Hugh Grant’s Oompa Loompa Can Fix A 60-Year-Old Willy Wonka Controversy

Wonka will tell the story of a young Willy Wonka (Timothée Chalamet), including how he met his famous friends the Oompa Loompas, and Hugh Grant’s Oompa Loompa in Wonka can fix an old Willy Wonka controversy. Joining the current trend in the film industry of reboots, “requels”, and prequels is the musical fantasy Wonka, directed by Paul King, which serves as a prequel to Roald Dahl’s 1964 novel Charlie and the Chocolate Factory, which was famously adapted to the big screen in 1971 with Gene Wilder as Willy Wonka and in 2005 with Johnny Depp as the famous (and eccentric) chocolatier.

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Plot details about Wonka are still unknown, but as mentioned above, it will serve as a prequel to the novel, following a young Willy Wonka and his adventures before he opened the world’s most famous and whimsical chocolate factory. Wonka will count on the presence of the Oompa Loompas, Wonka’s loyal assistants at the factory, with Hugh Grant playing the role, and while an official image hasn’t been released, the first footage of the movie shown at CinemaCon included the first look at Grant’s Oompa Loompa and how he met Willy Wonka, and the movie seems to be on its way to fix one of the novel’s biggest controversies: the Oompa Loompas’ origin story.

Related: Why Roald Dahl Hated The Willy Wonka & The Chocolate Factory Movie


Hugh Grant’s Oompa Loompa In Wonka Can Fix Long-Running Controversies

According to descriptions of the Wonka footage shown at CinemaCon, Grant plays the first Oompa Loompa that Chalamet’s Willy Wonka meets, and he appears trapped in a glass case. Although Charlie and the Chocolate Factory is a children’s novel, it has gone through various revisions and changes due to racist and offensive terminology and descriptions in Dahl’s original novel. At the center of those controversies are the Oompa Loompas, who in the first published edition were described as Black pygmies who wore “the usual deerskin slung”, and the way Wonka brought them to his factory resembled slavery. After a film adaptation of the novel was announced, a statement from the NAACP was released expressing concern over the portrayal of Oompa Loompas, after which Dahl published a revised edition in which the Oompa Loompas were described as having “rosy-white” skin and golden brown hair.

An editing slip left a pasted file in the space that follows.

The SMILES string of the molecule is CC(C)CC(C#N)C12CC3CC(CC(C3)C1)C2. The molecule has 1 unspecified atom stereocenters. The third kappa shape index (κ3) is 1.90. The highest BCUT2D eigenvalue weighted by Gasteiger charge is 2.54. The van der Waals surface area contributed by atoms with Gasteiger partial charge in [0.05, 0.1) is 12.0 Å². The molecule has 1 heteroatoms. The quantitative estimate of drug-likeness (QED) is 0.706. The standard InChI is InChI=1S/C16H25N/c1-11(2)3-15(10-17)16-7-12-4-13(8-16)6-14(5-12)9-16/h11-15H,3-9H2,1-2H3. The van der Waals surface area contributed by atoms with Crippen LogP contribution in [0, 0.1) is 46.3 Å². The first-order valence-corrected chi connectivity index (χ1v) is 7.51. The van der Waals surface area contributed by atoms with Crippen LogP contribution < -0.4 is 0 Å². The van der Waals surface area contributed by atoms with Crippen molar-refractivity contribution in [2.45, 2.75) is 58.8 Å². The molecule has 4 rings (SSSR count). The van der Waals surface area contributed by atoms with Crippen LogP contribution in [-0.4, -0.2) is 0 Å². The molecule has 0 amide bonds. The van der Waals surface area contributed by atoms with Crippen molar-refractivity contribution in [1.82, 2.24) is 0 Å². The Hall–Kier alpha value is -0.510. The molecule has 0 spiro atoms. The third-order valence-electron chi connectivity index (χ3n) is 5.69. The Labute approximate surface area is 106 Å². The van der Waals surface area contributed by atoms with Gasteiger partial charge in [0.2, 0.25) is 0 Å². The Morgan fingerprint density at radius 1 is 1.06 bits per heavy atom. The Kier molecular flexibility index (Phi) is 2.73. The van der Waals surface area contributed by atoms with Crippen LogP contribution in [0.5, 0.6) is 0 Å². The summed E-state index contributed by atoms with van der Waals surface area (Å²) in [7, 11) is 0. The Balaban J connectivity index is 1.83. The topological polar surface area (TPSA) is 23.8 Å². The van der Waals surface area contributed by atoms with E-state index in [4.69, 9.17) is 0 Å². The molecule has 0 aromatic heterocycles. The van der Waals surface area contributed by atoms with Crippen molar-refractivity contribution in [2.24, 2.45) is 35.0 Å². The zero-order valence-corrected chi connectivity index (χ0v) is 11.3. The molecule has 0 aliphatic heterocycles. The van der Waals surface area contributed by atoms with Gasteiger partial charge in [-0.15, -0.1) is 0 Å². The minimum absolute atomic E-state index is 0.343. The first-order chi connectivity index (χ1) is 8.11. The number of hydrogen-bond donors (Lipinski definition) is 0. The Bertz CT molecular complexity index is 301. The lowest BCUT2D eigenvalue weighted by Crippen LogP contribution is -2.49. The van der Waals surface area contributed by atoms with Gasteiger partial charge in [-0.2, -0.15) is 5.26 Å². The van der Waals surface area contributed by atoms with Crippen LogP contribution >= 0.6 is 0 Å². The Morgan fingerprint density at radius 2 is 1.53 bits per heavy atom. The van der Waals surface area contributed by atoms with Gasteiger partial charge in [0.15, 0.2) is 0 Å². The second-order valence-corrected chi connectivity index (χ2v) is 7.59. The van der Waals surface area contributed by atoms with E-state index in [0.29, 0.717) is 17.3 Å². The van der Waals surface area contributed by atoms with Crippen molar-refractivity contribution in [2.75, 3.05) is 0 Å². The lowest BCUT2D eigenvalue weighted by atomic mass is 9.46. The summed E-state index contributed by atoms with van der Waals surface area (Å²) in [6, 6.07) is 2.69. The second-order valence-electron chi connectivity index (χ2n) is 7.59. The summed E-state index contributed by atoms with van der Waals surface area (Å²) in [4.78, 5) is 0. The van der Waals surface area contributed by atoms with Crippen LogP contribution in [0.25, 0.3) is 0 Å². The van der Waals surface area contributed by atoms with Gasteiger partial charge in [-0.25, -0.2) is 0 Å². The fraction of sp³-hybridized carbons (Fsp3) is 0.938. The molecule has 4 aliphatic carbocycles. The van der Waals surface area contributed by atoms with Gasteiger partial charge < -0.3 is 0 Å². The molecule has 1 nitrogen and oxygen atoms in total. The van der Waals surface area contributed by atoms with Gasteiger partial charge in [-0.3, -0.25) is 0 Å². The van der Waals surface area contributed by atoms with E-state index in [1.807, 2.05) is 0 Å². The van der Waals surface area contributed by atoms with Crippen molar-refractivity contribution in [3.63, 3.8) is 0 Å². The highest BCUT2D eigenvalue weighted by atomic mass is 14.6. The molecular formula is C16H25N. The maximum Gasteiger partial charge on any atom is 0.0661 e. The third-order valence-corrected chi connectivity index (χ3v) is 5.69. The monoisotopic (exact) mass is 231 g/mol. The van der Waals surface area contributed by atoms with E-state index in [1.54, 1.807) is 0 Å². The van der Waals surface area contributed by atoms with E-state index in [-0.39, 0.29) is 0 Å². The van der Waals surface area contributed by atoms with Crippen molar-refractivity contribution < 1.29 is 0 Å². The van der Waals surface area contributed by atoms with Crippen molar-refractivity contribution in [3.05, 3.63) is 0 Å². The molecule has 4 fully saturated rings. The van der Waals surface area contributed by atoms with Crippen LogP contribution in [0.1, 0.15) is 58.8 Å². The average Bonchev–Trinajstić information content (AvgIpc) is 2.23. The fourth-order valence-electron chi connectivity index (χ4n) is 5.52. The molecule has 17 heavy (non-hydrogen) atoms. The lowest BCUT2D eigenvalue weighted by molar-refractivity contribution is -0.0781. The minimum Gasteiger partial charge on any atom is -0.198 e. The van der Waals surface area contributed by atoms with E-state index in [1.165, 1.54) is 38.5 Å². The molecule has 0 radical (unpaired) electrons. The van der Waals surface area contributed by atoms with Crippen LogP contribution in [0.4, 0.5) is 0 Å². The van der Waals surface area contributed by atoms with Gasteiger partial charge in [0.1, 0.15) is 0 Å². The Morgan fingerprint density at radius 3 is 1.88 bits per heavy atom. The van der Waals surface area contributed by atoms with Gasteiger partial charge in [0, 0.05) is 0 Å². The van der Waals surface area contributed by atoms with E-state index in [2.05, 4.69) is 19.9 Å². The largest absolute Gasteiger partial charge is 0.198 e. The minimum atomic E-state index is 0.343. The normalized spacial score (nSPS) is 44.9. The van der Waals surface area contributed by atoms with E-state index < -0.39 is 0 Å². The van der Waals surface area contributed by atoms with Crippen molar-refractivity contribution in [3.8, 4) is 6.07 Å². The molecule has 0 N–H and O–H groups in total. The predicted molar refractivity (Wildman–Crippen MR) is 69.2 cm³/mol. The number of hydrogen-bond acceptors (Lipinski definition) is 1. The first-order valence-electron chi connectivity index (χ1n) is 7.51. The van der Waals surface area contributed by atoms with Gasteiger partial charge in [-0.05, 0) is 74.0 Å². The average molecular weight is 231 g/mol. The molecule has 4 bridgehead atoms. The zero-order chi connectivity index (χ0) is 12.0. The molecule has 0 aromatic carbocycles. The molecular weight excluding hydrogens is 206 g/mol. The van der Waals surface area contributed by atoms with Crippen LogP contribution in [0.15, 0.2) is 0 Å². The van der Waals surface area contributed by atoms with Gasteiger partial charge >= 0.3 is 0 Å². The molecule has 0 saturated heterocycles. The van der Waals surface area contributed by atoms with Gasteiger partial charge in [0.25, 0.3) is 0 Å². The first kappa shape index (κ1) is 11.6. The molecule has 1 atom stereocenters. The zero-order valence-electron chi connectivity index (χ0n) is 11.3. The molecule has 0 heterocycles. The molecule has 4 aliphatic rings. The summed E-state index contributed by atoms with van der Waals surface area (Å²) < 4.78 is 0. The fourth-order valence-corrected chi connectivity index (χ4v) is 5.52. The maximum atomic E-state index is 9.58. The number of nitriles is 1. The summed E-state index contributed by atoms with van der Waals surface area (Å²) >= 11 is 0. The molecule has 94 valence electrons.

In the 1971 movie adaptation, the Oompa Loompas were played by actors with dwarfism and were portrayed as orange-skinned and with green hair, and their homeland was changed to Loompaland. For Tim Burton’s adaptation, the Oompa Loompa’s design and story were changed again, and this time, they were played by Gurdeep Roy, who was digitally cloned to create all the Oompa Loompas that helped Wonka at the factory, and Roy once shared that Burton saw them as being “strictly programmed, like robots” as all they did was work. Hugh Grant’s Oompa Loompa is also orange-skinned, but in the footage revealed at CinemaCon, he already showed a lot more agency than in previous versions, including the ones in the novel, showing that Wonka might be on its way to finally fixing the Oompa Loompa’s long-running controversies.

Why It Makes Sense For Wonka To Give Oompa Loompas A New Origin Story

Although Wonka is a prequel to the novel, it doesn’t mean that it has to continue the book’s biggest problems. As the origin story of Willy Wonka, which wasn’t explored in the books, the writers have a lot of freedom to build his story, which also includes the origins of the Oompa Loompas and how they met, so it makes sense that their backstory will be retconned and (hopefully) fixed. Of course, there’s still a lot more to learn about Wonka, its story, and its portrayal of the Oompa Loompas, but so far, it looks to be on the right track.

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